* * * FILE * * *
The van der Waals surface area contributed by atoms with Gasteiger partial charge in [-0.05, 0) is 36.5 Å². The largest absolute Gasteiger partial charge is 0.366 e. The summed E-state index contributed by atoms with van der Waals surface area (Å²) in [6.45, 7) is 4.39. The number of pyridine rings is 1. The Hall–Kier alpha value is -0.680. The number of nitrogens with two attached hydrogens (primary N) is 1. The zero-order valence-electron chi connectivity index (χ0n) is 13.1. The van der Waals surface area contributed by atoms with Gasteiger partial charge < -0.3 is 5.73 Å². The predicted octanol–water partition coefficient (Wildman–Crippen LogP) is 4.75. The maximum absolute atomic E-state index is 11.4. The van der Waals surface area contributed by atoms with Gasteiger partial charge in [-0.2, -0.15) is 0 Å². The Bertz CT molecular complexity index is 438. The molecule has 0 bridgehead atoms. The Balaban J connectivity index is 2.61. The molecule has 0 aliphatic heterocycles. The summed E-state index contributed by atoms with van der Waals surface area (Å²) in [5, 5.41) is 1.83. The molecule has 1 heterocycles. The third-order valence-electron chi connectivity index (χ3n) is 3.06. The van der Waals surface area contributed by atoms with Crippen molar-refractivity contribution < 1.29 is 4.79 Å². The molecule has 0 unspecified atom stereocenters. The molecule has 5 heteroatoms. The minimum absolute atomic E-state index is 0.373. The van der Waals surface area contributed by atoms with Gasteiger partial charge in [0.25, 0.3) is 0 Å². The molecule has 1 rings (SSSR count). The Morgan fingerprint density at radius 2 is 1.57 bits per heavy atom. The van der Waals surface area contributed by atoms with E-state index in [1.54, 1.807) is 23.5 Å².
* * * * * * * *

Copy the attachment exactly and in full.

The van der Waals surface area contributed by atoms with Gasteiger partial charge in [-0.05, 0) is 36.5 Å². The largest absolute Gasteiger partial charge is 0.366 e. The summed E-state index contributed by atoms with van der Waals surface area (Å²) in [6.45, 7) is 4.39. The number of pyridine rings is 1. The Hall–Kier alpha value is -0.680. The number of nitrogens with two attached hydrogens (primary N) is 1. The zero-order valence-electron chi connectivity index (χ0n) is 13.1. The van der Waals surface area contributed by atoms with Gasteiger partial charge < -0.3 is 5.73 Å². The predicted octanol–water partition coefficient (Wildman–Crippen LogP) is 4.75. The maximum absolute atomic E-state index is 11.4. The van der Waals surface area contributed by atoms with Gasteiger partial charge in [-0.2, -0.15) is 0 Å². The Bertz CT molecular complexity index is 438. The molecule has 0 bridgehead atoms. The Balaban J connectivity index is 2.61. The molecule has 0 aliphatic heterocycles. The summed E-state index contributed by atoms with van der Waals surface area (Å²) in [5, 5.41) is 1.83. The molecule has 1 heterocycles. The third-order valence-electron chi connectivity index (χ3n) is 3.06. The van der Waals surface area contributed by atoms with Crippen molar-refractivity contribution < 1.29 is 4.79 Å². The molecule has 0 unspecified atom stereocenters. The molecule has 5 heteroatoms. The minimum absolute atomic E-state index is 0.373. The van der Waals surface area contributed by atoms with Gasteiger partial charge in [0.25, 0.3) is 0 Å². The molecule has 1 rings (SSSR count). The Morgan fingerprint density at radius 2 is 1.57 bits per heavy atom. The van der Waals surface area contributed by atoms with E-state index in [1.54, 1.807) is 23.5 Å².